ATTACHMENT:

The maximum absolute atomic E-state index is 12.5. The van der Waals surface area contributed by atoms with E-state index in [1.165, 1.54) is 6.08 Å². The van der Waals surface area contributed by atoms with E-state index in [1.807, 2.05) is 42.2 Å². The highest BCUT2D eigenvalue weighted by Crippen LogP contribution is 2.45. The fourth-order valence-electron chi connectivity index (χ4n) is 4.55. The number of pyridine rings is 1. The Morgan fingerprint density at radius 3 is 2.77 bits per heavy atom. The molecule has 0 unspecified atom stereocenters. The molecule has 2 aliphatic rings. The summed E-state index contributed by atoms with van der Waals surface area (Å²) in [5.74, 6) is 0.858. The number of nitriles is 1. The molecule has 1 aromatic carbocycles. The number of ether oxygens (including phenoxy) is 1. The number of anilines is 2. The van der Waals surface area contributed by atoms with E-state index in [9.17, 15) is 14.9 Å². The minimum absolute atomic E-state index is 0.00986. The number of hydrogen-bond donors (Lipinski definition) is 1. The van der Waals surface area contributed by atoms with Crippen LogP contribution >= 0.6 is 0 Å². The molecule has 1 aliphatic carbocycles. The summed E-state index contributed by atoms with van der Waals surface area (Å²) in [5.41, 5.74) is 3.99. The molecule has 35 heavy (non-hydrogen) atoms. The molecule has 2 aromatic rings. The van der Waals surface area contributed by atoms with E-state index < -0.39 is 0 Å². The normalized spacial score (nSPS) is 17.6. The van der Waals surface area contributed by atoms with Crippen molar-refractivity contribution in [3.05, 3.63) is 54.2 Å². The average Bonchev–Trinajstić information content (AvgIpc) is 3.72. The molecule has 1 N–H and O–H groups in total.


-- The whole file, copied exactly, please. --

The maximum absolute atomic E-state index is 12.5. The van der Waals surface area contributed by atoms with E-state index in [1.165, 1.54) is 6.08 Å². The van der Waals surface area contributed by atoms with E-state index in [1.807, 2.05) is 42.2 Å². The highest BCUT2D eigenvalue weighted by Crippen LogP contribution is 2.45. The fourth-order valence-electron chi connectivity index (χ4n) is 4.55. The number of pyridine rings is 1. The Morgan fingerprint density at radius 3 is 2.77 bits per heavy atom. The molecule has 0 unspecified atom stereocenters. The molecule has 2 aliphatic rings. The summed E-state index contributed by atoms with van der Waals surface area (Å²) in [5.74, 6) is 0.858. The number of nitriles is 1. The molecule has 1 aromatic carbocycles. The number of ether oxygens (including phenoxy) is 1. The number of anilines is 2. The van der Waals surface area contributed by atoms with E-state index in [9.17, 15) is 14.9 Å². The minimum absolute atomic E-state index is 0.00986. The number of hydrogen-bond donors (Lipinski definition) is 1. The van der Waals surface area contributed by atoms with Crippen LogP contribution >= 0.6 is 0 Å². The molecule has 1 aliphatic carbocycles. The summed E-state index contributed by atoms with van der Waals surface area (Å²) in [5.41, 5.74) is 3.99. The molecule has 35 heavy (non-hydrogen) atoms. The molecule has 2 aromatic rings. The van der Waals surface area contributed by atoms with E-state index < -0.39 is 0 Å². The normalized spacial score (nSPS) is 17.6. The van der Waals surface area contributed by atoms with Crippen molar-refractivity contribution in [3.05, 3.63) is 54.2 Å². The average Bonchev–Trinajstić information content (AvgIpc) is 3.72. The molecule has 1 N–H and O–H groups in total.